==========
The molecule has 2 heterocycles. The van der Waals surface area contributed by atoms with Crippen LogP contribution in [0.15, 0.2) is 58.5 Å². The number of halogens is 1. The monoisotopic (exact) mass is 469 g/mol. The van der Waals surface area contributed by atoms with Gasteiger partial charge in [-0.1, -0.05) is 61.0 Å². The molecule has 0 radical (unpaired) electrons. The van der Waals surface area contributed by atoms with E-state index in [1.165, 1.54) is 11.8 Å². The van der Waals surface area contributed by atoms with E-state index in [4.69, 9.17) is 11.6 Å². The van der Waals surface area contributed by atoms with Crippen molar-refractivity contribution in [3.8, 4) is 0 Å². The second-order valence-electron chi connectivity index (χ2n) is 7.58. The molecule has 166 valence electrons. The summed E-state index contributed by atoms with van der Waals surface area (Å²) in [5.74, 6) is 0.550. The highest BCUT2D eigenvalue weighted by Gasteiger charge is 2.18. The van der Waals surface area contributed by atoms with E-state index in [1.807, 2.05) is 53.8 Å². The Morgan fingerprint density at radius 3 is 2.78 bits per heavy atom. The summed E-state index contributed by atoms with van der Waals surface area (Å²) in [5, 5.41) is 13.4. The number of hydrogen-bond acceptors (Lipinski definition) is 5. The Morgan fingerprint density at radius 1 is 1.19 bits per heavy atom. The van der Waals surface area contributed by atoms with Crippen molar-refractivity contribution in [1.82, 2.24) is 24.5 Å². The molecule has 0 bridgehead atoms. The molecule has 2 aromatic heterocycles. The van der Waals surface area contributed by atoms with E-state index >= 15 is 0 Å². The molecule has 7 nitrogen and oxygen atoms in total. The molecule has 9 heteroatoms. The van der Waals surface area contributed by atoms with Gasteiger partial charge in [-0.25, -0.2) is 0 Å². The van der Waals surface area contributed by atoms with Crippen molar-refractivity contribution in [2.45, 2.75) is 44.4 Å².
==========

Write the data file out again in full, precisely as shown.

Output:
The molecule has 2 heterocycles. The van der Waals surface area contributed by atoms with Crippen LogP contribution in [0.15, 0.2) is 58.5 Å². The number of halogens is 1. The monoisotopic (exact) mass is 469 g/mol. The van der Waals surface area contributed by atoms with Gasteiger partial charge in [-0.1, -0.05) is 61.0 Å². The molecule has 0 radical (unpaired) electrons. The van der Waals surface area contributed by atoms with E-state index in [1.165, 1.54) is 11.8 Å². The van der Waals surface area contributed by atoms with E-state index in [4.69, 9.17) is 11.6 Å². The van der Waals surface area contributed by atoms with Crippen molar-refractivity contribution in [3.8, 4) is 0 Å². The second-order valence-electron chi connectivity index (χ2n) is 7.58. The molecule has 166 valence electrons. The summed E-state index contributed by atoms with van der Waals surface area (Å²) in [5.74, 6) is 0.550. The highest BCUT2D eigenvalue weighted by Gasteiger charge is 2.18. The van der Waals surface area contributed by atoms with E-state index in [1.807, 2.05) is 53.8 Å². The Morgan fingerprint density at radius 3 is 2.78 bits per heavy atom. The summed E-state index contributed by atoms with van der Waals surface area (Å²) in [5, 5.41) is 13.4. The number of hydrogen-bond acceptors (Lipinski definition) is 5. The Morgan fingerprint density at radius 1 is 1.19 bits per heavy atom. The van der Waals surface area contributed by atoms with Crippen molar-refractivity contribution in [1.82, 2.24) is 24.5 Å². The molecule has 0 bridgehead atoms. The molecule has 2 aromatic heterocycles. The van der Waals surface area contributed by atoms with E-state index >= 15 is 0 Å². The molecule has 7 nitrogen and oxygen atoms in total. The molecule has 9 heteroatoms. The van der Waals surface area contributed by atoms with Gasteiger partial charge in [-0.25, -0.2) is 0 Å². The van der Waals surface area contributed by atoms with Crippen molar-refractivity contribution in [2.45, 2.75) is 44.4 Å².